By Andrew Starke
The Henry Review will recommend that the federal government adopt a single, flat tax across the alcoholic beverage industry, according to a leaked report.
While simplifying the taxation system, the proposal would create clear winners and losers with wine and mid-strength beer increasing in price and RTDs and spirits likely to become cheaper.
This is based on reports that the new taxation system will base its single volumetric tax for all alcohol on the packaged full-strength beer rate of $41.68 per litre of pure alcohol.
It is expected that this flat tax would be phased in over a period of time, replacing the convoluted system presently in operation.
While the RTD and spirits categories could be spared as much as $135 million in tax annually, giant beer producers like the Foster’s Group and Lion Nathan, small craft beer producers and the wine industry would be hardest hit.
“Speculation on what will or won’t be in the Henry Tax review seems to have become a national sport, we’ll hold our judgement for the meantime,” Foster’s communications manager, Troy Hey, told TheShout.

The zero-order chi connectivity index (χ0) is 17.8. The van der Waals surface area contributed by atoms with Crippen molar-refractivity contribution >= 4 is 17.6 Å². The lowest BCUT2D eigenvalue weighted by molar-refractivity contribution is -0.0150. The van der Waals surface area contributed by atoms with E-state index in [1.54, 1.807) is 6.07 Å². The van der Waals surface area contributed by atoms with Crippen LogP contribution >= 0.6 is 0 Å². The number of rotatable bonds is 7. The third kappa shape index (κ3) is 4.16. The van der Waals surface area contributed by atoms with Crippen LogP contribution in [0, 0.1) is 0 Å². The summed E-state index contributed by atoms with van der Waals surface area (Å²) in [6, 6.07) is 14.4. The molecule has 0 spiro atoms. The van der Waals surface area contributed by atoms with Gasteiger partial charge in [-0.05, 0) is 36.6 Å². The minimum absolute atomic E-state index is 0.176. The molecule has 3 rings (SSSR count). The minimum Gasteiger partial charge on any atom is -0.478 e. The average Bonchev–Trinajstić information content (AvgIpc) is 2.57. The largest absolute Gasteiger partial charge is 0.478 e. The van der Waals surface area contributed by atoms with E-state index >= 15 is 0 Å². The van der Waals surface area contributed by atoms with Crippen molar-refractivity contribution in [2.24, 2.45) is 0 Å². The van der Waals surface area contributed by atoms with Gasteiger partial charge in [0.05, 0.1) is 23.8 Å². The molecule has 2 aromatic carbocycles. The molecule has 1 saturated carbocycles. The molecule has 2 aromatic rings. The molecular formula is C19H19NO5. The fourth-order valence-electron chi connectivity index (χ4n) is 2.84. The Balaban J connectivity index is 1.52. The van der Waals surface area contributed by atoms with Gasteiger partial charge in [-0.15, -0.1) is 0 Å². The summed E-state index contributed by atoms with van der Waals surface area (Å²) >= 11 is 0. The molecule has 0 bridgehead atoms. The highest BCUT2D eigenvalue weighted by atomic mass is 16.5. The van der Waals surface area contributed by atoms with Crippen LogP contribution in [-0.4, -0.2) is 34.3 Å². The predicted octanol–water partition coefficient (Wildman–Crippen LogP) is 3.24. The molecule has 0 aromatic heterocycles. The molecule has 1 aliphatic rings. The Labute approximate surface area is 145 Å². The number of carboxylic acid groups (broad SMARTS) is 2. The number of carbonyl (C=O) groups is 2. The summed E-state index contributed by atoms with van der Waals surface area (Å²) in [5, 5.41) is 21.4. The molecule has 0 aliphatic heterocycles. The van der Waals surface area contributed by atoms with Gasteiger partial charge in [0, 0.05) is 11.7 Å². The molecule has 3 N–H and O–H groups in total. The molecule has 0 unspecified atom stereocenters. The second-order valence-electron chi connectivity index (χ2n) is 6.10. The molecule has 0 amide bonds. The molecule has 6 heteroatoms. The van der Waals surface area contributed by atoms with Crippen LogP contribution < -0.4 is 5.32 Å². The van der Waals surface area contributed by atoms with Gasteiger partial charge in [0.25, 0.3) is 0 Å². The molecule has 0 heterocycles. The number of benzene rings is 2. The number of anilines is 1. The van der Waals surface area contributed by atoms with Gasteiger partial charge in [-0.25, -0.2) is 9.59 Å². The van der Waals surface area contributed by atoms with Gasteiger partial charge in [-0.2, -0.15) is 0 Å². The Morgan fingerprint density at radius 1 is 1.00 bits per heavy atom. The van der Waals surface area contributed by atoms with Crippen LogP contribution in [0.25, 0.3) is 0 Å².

“That said, the ability to apply excise rates to different categories of alcohol based on public policy, consumption patterns or community concerns, seems a pretty fundamental one to retain.”
A Lion Nathan spokesperson declined to comment.
Winemakers have cautioned the federal government that unnecessary tax changes could devastate their industry.
In its formal Pre-Budget Submission lodged earlier this week, the Winemakers’ Federation of Australia (WFA) called on the treasurer to retain the Wine Equalisation Tax (WET) as ‘the most appropriate system for taxing wine’.
“Suggestions that all alcohol should be taxed in the same way ignore the reality that wine is different from other forms of alcohol in the way it is produced, marketed and consumed,” WFA’s CEO, Stephen Strachan, said.
“An ad valorem tax is the fairest way to tax wine and the WET was developed and introduced to reflect the realities of the wine industry. That situation has not changed.
“What has changed, however, is that the wine sector is dealing with its toughest conditions in more than two decades. Imposition of tax change at this time would be a double whammy as it would amplify the slow and painful restructuring the sector is undertaking.”
Strachan said WFA modelling showed that a volumetric tax at the same rate as applies to packaged beer would see 95 percent of wine increase in prices, sales volumes fall by 34 percent, 29,000 hectares of vineyard become redundant and more than 12,000 jobs lost.